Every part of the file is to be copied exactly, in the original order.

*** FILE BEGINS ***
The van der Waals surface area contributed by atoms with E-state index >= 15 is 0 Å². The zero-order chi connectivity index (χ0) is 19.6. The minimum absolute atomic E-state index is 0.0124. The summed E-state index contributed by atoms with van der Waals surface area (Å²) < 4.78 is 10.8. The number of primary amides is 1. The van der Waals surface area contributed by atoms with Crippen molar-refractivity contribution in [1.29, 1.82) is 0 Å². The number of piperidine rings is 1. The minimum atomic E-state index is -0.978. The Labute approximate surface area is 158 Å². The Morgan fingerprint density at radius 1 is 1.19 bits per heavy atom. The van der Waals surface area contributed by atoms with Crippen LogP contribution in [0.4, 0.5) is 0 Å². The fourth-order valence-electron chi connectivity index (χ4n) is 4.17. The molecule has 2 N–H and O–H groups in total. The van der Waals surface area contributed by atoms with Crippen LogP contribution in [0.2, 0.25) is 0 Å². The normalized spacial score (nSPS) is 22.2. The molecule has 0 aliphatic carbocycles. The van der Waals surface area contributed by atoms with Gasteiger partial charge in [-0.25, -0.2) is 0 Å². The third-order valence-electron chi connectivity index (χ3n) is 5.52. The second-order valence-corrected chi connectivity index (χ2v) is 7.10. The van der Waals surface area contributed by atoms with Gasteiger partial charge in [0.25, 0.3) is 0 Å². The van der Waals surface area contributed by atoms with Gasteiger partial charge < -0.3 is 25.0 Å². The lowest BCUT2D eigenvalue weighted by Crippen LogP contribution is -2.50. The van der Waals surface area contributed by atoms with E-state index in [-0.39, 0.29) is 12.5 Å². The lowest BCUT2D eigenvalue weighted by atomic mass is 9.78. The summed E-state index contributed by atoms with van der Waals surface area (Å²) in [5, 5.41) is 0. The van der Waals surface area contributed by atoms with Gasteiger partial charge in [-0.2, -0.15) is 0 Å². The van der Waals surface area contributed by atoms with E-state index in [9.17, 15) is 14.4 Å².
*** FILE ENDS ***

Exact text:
The van der Waals surface area contributed by atoms with E-state index >= 15 is 0 Å². The zero-order chi connectivity index (χ0) is 19.6. The minimum absolute atomic E-state index is 0.0124. The summed E-state index contributed by atoms with van der Waals surface area (Å²) < 4.78 is 10.8. The number of primary amides is 1. The van der Waals surface area contributed by atoms with Crippen molar-refractivity contribution in [1.29, 1.82) is 0 Å². The number of piperidine rings is 1. The minimum atomic E-state index is -0.978. The Labute approximate surface area is 158 Å². The Morgan fingerprint density at radius 1 is 1.19 bits per heavy atom. The van der Waals surface area contributed by atoms with Crippen LogP contribution in [0.4, 0.5) is 0 Å². The fourth-order valence-electron chi connectivity index (χ4n) is 4.17. The molecule has 2 N–H and O–H groups in total. The van der Waals surface area contributed by atoms with Crippen LogP contribution in [0.2, 0.25) is 0 Å². The normalized spacial score (nSPS) is 22.2. The molecule has 0 aliphatic carbocycles. The van der Waals surface area contributed by atoms with Gasteiger partial charge in [-0.25, -0.2) is 0 Å². The third-order valence-electron chi connectivity index (χ3n) is 5.52. The second-order valence-corrected chi connectivity index (χ2v) is 7.10. The van der Waals surface area contributed by atoms with Gasteiger partial charge in [0.25, 0.3) is 0 Å². The van der Waals surface area contributed by atoms with Gasteiger partial charge < -0.3 is 25.0 Å². The lowest BCUT2D eigenvalue weighted by Crippen LogP contribution is -2.50. The van der Waals surface area contributed by atoms with E-state index in [-0.39, 0.29) is 12.5 Å². The lowest BCUT2D eigenvalue weighted by atomic mass is 9.78. The summed E-state index contributed by atoms with van der Waals surface area (Å²) in [5, 5.41) is 0. The van der Waals surface area contributed by atoms with Gasteiger partial charge in [-0.2, -0.15) is 0 Å². The van der Waals surface area contributed by atoms with E-state index in [9.17, 15) is 14.4 Å².